For more than 80 years, The Industrial Society campaigned to improve the
quality of working life, emphasising the high performance potential of any
organisation that had the capacity to enthuse its workforce by respecting its
The Industrial Society’s renewal as The Work Foundation takes that vision
and places it at the heart of the productivity debate.
How to increase the productivity levels of our workforce has become the
Government’s core economic problem. The apparent health of the UK economy – low
unemployment and commendable job creation – masks a dangerous and growing
productivity deficit compared to the US and our principal European trading
The UK has more work, but the majority of our workplaces are not especially
productive. Nor are they especially happy. Yesterday, The Work Foundation
released research showing that the level of worker satisfaction with their
prospects, pay levels, hours worked, and workload have all roughly halved –
some from a very low base. The largest fall has been in satisfaction with
working hours. The next largest has been in satisfaction with workload. There
is not a single item defining the core of their economic and psychological
contract on which satisfaction levels have not deteriorated.
The accepted solution to the productivity challenge has been to focus on the
input base and supply side of the economy – investments in new technology and
people, and the growth of knowledge work, for example. That these have not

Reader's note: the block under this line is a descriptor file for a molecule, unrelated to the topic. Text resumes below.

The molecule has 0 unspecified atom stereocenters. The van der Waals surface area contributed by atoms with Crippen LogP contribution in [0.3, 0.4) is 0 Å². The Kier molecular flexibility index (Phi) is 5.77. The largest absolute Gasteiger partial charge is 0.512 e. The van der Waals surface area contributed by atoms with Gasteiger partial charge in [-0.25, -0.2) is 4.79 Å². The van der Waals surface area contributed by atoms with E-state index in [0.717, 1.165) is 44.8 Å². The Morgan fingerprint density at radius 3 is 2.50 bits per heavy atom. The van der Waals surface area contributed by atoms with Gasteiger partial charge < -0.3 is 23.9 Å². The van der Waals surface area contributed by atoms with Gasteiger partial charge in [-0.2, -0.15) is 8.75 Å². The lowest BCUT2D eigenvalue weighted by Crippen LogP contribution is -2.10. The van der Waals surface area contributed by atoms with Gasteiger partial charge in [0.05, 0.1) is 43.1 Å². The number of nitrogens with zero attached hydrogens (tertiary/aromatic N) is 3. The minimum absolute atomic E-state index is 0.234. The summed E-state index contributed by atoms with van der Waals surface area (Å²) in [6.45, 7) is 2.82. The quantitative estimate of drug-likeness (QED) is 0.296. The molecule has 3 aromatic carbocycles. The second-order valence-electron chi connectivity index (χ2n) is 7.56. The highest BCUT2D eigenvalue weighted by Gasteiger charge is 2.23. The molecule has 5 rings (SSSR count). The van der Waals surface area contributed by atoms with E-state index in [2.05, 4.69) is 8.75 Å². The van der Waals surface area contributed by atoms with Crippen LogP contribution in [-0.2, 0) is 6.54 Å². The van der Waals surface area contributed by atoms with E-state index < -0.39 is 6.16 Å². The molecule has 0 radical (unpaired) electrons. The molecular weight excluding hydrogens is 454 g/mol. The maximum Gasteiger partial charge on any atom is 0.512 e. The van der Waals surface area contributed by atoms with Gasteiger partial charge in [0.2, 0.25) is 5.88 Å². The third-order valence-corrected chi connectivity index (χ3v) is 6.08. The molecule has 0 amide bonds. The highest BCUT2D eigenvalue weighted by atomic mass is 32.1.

generated the step changes that we have been led to expect indicates that only
half the story is being told.
The Work Foundation’s contention is that poor productivity and workplace
organisation leading to disaffected workforces are different sides of the same
What is needed is a workplace that binds employees, shareholders and other
stakeholders to a common vision, with the resulting commitment to the
organisation’s performance becoming the fulcrum of the business rather than
immediate high returns to shareholders. Unfortunately, in too many
organisations, the toolbox of social capabilities to help to produce such an
outcome – time and place sovereignty for workers, recognising and rewarding
their creative potential, service-centred leadership, a coaching culture and
social responsibilities – are dismissed as ‘soft’ against the ‘hard’
proposition of maximising the bottom line.
The paradox is that companies that are built to last and generate sustained
profits all instinctively find ways to boost employee commitment by taking such
‘soft’ propositions seriously.
By Will Hutton, Chief executive, The Work Foundation